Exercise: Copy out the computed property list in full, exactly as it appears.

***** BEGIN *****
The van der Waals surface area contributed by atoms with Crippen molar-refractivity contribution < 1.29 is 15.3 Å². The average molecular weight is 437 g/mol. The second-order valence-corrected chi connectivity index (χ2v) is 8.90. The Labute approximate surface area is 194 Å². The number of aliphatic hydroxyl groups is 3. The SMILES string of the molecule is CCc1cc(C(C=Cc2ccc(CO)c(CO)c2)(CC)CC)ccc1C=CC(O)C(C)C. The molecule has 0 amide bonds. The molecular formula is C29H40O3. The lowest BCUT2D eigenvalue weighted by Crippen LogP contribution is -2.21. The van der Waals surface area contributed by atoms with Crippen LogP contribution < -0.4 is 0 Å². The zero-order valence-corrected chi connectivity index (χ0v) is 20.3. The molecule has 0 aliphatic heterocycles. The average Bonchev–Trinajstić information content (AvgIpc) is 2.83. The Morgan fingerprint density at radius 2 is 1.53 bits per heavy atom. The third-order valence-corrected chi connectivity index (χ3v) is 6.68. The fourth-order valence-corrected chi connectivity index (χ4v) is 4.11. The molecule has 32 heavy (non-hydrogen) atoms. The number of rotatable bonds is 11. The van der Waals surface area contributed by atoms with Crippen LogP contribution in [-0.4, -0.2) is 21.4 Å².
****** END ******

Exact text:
The van der Waals surface area contributed by atoms with Crippen molar-refractivity contribution < 1.29 is 15.3 Å². The average molecular weight is 437 g/mol. The second-order valence-corrected chi connectivity index (χ2v) is 8.90. The Labute approximate surface area is 194 Å². The number of aliphatic hydroxyl groups is 3. The SMILES string of the molecule is CCc1cc(C(C=Cc2ccc(CO)c(CO)c2)(CC)CC)ccc1C=CC(O)C(C)C. The molecule has 0 amide bonds. The molecular formula is C29H40O3. The lowest BCUT2D eigenvalue weighted by Crippen LogP contribution is -2.21. The van der Waals surface area contributed by atoms with Crippen LogP contribution < -0.4 is 0 Å². The zero-order valence-corrected chi connectivity index (χ0v) is 20.3. The molecule has 0 aliphatic heterocycles. The average Bonchev–Trinajstić information content (AvgIpc) is 2.83. The Morgan fingerprint density at radius 2 is 1.53 bits per heavy atom. The third-order valence-corrected chi connectivity index (χ3v) is 6.68. The fourth-order valence-corrected chi connectivity index (χ4v) is 4.11. The molecule has 32 heavy (non-hydrogen) atoms. The number of rotatable bonds is 11. The van der Waals surface area contributed by atoms with Crippen LogP contribution in [-0.4, -0.2) is 21.4 Å².